This week we’re leaping over the sponsorship gap and tackling all things sport. Find out which brands are making their mark.

The sponsorship gap

Why the sponsorship of female talent is still a missed opportunity for brands.

Alice Heraud



5 minute read

The International Chess Federation has recently made headlines for securing the biggest ever sponsorship deal for their latest Women’s World Championship. And the sponsor you ask? Motiva – a company specialising in breast augmentation.

Naturally, this move sparked outrage from female players pushing to be noticed for their “brains rather than boobs”.1 Yet competitors praised the deal for even happening, as it is “extremely difficult” to find sponsors for women’s events.1

Mainstream media likes to focus on unequal pay in women’s competitions and sporting leagues, but really, we should be pivoting the conversation. Instead, we need talk about how limited the sponsorship opportunities for female talent are, and how this is the main barrier stopping them from fully capitalising on their careers and achieving parity.
In short
  • Historically, only 0.4% of global sponsorship spend has been allocated to female talent.
  • Women’s sporting leagues are booming in Australia, drawing billions of eyeballs to their competitions.
  • To even the playing field for female talent, brands have to be more open-minded about sponsorship opportunities and traditional metrics.
The lopsided market
In Australia, over 40% of athletes are female, yet they only receive 4% of media coverage2. And they’re not just underpromoted in sports news, but also TV shows, ads and the like.

Female talent also historically pulls jaw-droppingly low levels of brand investment and sponsorship. One study from 2011-2013 found that out of $106.8bn spent in sponsorship deals globally, only $427.2m3 – a measly 0.4%4 of the budget – was spent on women’s sponsorship.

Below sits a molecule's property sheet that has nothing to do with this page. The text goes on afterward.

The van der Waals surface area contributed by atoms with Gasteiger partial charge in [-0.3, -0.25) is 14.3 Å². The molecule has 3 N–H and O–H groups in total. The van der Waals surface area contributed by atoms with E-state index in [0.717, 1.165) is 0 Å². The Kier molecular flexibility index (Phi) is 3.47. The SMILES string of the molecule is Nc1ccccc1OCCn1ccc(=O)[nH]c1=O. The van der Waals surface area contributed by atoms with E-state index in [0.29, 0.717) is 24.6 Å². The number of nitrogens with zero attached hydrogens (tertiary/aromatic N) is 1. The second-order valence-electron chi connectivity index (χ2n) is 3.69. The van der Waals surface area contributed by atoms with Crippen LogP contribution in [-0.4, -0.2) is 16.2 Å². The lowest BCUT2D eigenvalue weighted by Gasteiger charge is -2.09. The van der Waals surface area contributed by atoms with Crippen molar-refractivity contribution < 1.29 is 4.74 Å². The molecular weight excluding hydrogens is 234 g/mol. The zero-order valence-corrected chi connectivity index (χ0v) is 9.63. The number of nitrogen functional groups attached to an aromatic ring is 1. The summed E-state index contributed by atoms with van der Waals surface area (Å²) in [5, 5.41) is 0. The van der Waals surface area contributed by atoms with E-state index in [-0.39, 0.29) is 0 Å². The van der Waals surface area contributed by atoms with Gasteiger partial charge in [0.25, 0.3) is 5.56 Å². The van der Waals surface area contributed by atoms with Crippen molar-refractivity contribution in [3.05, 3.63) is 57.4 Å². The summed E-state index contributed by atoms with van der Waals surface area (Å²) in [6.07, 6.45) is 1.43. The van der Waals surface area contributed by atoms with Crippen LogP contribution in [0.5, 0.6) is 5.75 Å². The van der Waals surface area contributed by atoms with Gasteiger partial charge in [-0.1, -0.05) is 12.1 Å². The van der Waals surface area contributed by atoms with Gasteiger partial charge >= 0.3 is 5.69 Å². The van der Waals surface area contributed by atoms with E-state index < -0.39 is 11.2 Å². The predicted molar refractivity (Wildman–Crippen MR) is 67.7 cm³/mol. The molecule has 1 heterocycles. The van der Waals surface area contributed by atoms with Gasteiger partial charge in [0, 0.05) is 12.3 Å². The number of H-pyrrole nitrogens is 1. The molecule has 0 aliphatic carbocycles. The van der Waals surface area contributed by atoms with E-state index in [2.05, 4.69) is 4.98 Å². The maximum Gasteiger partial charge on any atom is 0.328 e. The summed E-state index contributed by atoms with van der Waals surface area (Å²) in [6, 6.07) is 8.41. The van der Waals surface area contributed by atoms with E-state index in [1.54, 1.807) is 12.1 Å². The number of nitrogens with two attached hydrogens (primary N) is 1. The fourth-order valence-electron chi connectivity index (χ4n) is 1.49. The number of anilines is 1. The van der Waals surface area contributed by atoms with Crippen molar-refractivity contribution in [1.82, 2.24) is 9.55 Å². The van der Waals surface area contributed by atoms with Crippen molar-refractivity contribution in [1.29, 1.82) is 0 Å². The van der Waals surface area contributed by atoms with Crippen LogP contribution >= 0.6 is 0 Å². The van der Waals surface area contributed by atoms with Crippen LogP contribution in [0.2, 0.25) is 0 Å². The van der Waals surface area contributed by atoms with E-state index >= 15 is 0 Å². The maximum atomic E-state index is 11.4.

And when female talent is neither promoted nor marketed as much as their male counterparts, it’s easy to see how the trend of low audience and merchandise sales has ultimately driven away brands.
Tipping the balance
Fortunately, it’s not all doom and gloom. Brands like Toyota, McDonald’s and Bunnings have clued in to the potential of women’s sponsorship, and just in the nick of time for the ICC Women’s T20 World Cup. With the final not only attracting 1.1 billion streams online but also becoming the sixth most watched cricket match of all time in Australia.5

Sponsors have also been seen lapping up opportunities off the back of a stellar AFLW season. Its recent popularity swaying 80% of AFL sponsors to also invest in the women’s game, which now boasts the largest pool of employed female athletes in Australia.6
So what’s holding brands back?
Many brands aren’t confident enough to leap over the sponsorship gap, as they’re uncertain about their return on investment. Because somewhere down the line, brands have confused sponsorship with advertising. Sponsorship is about building real brand engagement and this is where female talent can really deliver.
Why your brand should invest in female talent:
  • They generate superior trust and brand awareness